When my fiancé and I got engaged in November 2015, it was such an exciting time that I didn't really think about the long road ahead. We were the first of our group of friends to get engaged, and yes, we will be the last of them to get married. When we finally say "I Do" in February 2017, we will have endured a long 15-month engagement (something I would advise against). Though so many people's reactions have been the same as mine- "Oh my gosh! How are you surviving?! You're brave." Some have been more encouraging (though I tend to not embrace what they're saying)- "It's such a fun season! There's no need to rush! These will be some of your favorite memories!" Both are hard to hear in different ways, but I'm striving to find peace with the latter.
Here are some pieces of advice from someone who's been engaged for far too long, of how to survive truly enjoy the season of being engaged, no matter how long it may be.
1. Embrace the blessings, well-wishes, and spoils.
I don't know about you, but I am not one who takes encouragement or attention super easily. Don't get me wrong, I love gifts (it's one of my top love languages), but everyone fawning over my ring or the story of the proposal, or asking me constantly "How are plans coming?" can be super overwhelming. I tend to stray away from being the spotlight because I try too hard to not be selfish, but this is a season where it's okay and expected to be in the limelight. Not only is it okay, people want to spoil you! This will only happen once in your life (hopefully), so embrace the spoils.
2. Don't let the planning of the wedding distract you from the importance of the marriage.
This is so easy to do, that I'm kicking myself as I write it. You'll probably disagree with more than one person when it comes to planning the big day. You might even disagree with your fiancé on multiple occasions. Don't let these disagreements define those relationships, and remember to focus on the outcome of the day. At the end of it all, the marriage is what's more important. I can't tell you how many times I hear people say, "Once you finally get to that day, it will fly by faster than you can imagine." If you're focusing more time on planning than you are cultivating and growing your relationship with your "soon-to-be," then something is out of whack.
3. Find compromise on decisions.
Look, I'm no expert on this one. There have been quite a few things that my fiancé and I disagree on, but when I realize that those things aren't as important to me as I thought, it makes compromise more possible. That being said, map out your top priorities and their top priorities. When you think of the big day, what are the top 5 most important things, dances, songs, activities, etcetera that you want to happen a certain way. If you still disagree, make a pros and cons list and find what outweighs the others.
4. Do things together.
1. Do wedding things together. Plan the day with each other, because it is about BOTH of you, not just the bride. There are many things that the groom probably doesn't care about (bridesmaid's stuff, etc), but the rest of the day is about your journey together. When the groom checks out TOO much, it could show the bride a lack of interest in their life together (unless the bride is really controlling and doesn't care what the groom thinks anyway- I'd advise counseling). Don't let your family intervene too much to where you're not even making your own decisions about your wedding.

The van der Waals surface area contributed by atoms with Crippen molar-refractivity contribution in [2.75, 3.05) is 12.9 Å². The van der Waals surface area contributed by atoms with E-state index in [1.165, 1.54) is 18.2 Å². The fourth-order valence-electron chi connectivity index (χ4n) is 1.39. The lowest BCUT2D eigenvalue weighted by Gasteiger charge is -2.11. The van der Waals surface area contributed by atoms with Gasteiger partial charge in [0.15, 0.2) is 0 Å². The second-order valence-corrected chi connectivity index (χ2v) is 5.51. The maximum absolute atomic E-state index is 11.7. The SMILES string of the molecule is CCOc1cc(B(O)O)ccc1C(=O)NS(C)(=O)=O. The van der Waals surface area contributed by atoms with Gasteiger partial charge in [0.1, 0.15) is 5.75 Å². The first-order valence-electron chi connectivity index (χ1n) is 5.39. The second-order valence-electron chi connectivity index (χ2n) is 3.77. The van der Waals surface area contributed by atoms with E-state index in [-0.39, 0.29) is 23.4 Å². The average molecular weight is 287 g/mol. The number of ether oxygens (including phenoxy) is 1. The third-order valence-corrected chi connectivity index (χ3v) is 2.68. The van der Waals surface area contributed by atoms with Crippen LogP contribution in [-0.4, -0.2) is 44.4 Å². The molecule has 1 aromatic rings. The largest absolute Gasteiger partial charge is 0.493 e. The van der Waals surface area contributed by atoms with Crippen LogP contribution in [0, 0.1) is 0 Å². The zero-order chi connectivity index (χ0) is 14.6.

2. Do life together still! Life can get busy when you add wedding planning onto your schedule, but don't let it take over your relationship. Plan for wedding planning conversations separately so you can still have date nights without the topic and potential stress coming up too much.
5. Don't go it alone.
This may seem to contradict number 4, but rest assured it doesn't. Though the big day is about you, it also is such a special time to share with those closest to you- your family and friends.
When you (as the bride) are stressed about writing out addresses, stamping and sending invitations, designing your table decor, or creating a seating chart, enlist your best girls! Your bridesmaids, your mom, almost-mother-in-law, siblings, other friends, aunts, you name it. These people want to be a part of your life, and they will be so flattered that you asked for their help! They want to be a part of the big day as well.
When you (as a couple) are struggling with boundaries, relational conflict, or finding time for each other in the midst of the busyness, enlist the help of a pre-marital counselor or even an older married couple in your life that you respect. You should be doing this anyway, not just when problems arise, but if you haven't, do it now. Find the people in your life that can help stake your tent down in this season, because it will help you prepare for marriage, and even better, show you who will be there in the long run throughout your lives together.
This may seem like a stressful time to plan the biggest party of your life, but it is a special time where you can grow together and grow closer with your friends and family. It's a time where people come together and love grows fonder. So embrace it, remember the important things, compromise, do it together, and do it with others.
As the wedding planner in Bride Wars says about the final months of wedding planning, "With some couples, it brings out the fundamental conflicts in their relationship. With other couples, the lucky ones, it highlights the essential harmony of their partnership." Be the lucky ones.